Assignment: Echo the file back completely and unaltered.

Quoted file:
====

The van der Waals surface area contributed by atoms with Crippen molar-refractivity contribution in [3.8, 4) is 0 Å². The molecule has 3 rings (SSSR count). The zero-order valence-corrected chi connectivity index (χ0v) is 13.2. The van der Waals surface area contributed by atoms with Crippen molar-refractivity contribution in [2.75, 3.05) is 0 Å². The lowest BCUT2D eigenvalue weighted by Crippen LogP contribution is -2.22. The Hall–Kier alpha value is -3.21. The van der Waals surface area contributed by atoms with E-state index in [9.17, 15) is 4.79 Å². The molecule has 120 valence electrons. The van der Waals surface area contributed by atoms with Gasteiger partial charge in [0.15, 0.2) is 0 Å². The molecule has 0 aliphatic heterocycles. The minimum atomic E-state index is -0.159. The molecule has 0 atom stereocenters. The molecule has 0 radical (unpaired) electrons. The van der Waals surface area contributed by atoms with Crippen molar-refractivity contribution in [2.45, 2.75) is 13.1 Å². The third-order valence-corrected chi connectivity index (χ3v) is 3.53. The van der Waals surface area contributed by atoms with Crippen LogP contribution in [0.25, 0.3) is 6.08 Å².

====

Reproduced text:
The van der Waals surface area contributed by atoms with Crippen molar-refractivity contribution in [3.8, 4) is 0 Å². The molecule has 3 rings (SSSR count). The zero-order valence-corrected chi connectivity index (χ0v) is 13.2. The van der Waals surface area contributed by atoms with Crippen molar-refractivity contribution in [2.75, 3.05) is 0 Å². The lowest BCUT2D eigenvalue weighted by Crippen LogP contribution is -2.22. The Hall–Kier alpha value is -3.21. The van der Waals surface area contributed by atoms with E-state index in [9.17, 15) is 4.79 Å². The molecule has 120 valence electrons. The van der Waals surface area contributed by atoms with Gasteiger partial charge in [0.15, 0.2) is 0 Å². The molecule has 0 aliphatic heterocycles. The minimum atomic E-state index is -0.159. The molecule has 0 atom stereocenters. The molecule has 0 radical (unpaired) electrons. The van der Waals surface area contributed by atoms with Crippen molar-refractivity contribution in [2.45, 2.75) is 13.1 Å². The third-order valence-corrected chi connectivity index (χ3v) is 3.53. The van der Waals surface area contributed by atoms with Crippen LogP contribution in [0.25, 0.3) is 6.08 Å².